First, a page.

Favorable Supply Shocks & Unfavorable Supply Shocks

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  • 0:10 Favorable &…
  • 1:24 Favorable Supply Shocks
  • 2:38 Unfavorable Supply Shocks
  • 4:20 Lesson Summary
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Lesson Transcript
Instructor: Jon Nash

Jon has taught Economics and Finance and has an MBA in Finance

In this lesson you'll learn the definitions, causes and effects of the two types of supply shocks in the economy by looking at a fictitious economy as an example.

Unexpected Supply Curve Shifts

Let's return to the town of Ceelo, where we find Bob the business owner mowing lawns and Matt working at a local factory. What we want to know is what happens if there is an unexpected increase or decrease in supply within the economy? How does this affect Bob the business owner and Matt the factory worker, and how does it affect the growth of the economy?

Short-run aggregate supply curves show the correlation of prices and economic output
Short Run Aggregate Supply Curve

The short-run aggregate supply curve illustrates the relationship between prices and economic output. More specifically, it shows us the quantity supplied at different price levels throughout the whole economy.

Certain events cause a shock to supply and shift the short-run aggregate supply curve. A supply shock is an unexpected event that causes a sudden increase or decrease in supply and, therefore, a sudden increase or decrease in price. Some events are favorable and lead to a stronger economy, while others are unfavorable, and they lead to slower economic growth. Let's take a brief look at both types of shocks with the help of some real world examples.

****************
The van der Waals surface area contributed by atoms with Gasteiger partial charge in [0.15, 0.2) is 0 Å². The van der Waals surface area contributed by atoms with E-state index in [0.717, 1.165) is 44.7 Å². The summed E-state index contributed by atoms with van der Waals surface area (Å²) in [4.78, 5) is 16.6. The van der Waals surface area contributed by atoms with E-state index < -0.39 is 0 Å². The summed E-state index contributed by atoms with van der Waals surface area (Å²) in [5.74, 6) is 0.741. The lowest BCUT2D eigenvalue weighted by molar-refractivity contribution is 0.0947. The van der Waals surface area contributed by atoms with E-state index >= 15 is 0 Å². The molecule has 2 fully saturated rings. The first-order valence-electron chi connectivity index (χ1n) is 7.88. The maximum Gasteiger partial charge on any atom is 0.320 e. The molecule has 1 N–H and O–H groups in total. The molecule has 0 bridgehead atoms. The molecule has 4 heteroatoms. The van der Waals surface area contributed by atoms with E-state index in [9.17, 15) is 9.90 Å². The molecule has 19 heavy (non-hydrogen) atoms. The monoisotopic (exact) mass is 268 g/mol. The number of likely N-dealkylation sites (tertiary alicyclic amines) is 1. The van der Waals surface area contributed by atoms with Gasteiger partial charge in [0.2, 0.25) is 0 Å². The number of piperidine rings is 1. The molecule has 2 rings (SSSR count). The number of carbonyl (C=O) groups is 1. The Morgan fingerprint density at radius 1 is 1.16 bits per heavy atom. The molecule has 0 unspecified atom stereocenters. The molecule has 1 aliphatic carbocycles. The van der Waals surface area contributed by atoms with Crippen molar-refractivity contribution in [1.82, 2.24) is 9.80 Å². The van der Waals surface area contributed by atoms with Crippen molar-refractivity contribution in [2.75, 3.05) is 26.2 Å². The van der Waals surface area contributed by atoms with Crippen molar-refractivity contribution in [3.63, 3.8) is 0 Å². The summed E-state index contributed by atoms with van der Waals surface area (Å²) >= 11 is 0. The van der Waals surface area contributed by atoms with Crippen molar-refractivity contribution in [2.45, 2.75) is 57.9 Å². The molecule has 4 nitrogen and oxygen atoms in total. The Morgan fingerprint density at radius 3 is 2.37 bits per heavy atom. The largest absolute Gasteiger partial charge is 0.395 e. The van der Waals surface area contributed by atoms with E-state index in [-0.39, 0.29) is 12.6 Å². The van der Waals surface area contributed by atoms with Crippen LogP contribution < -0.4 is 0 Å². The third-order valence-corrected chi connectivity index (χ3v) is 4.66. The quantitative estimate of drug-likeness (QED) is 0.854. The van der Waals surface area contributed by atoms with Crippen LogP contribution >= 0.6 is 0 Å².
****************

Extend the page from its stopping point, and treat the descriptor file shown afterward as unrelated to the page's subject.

Favorable Supply Shocks

A favorable supply shock is a sudden increase in supply that shifts the short-run aggregate supply curve (SRAS) to the right and results in lower prices and an increase in real GDP.

Favorable supply shocks result in:

  • Lower costs
  • Lower prices
  • Higher real output or real GDP
  • Lower unemployment

For example, an unexpected increase in the world supply of oil leads to an increase in real GDP and falling prices for gasoline in the town of Ceelo. Bob, who owns a lawn service, is very happy about this because gasoline is a cost to him. Matt is also very happy about this, and he begins to think about enjoying the savings from lower gas prices by taking his family on a road trip.

Favorable supply shocks shift the aggregate supply curve rightward
Favorable Supply Shock Graph

Causes of favorable supply shocks include:

  • Unusually great weather patterns
  • Sudden increases in the supply of raw materials
  • Development of new technology
  • Discovery of a new energy source

Unfavorable Supply Shocks

An unfavorable supply shock is a sudden decrease in supply that shifts the short-run aggregate supply curve (SRAS) to the left, so this is the opposite of a favorable supply shock.

Unfavorable supply shocks lead to:

  • Higher costs
  • Higher prices
  • Lower real output or real GDP
  • Higher unemployment

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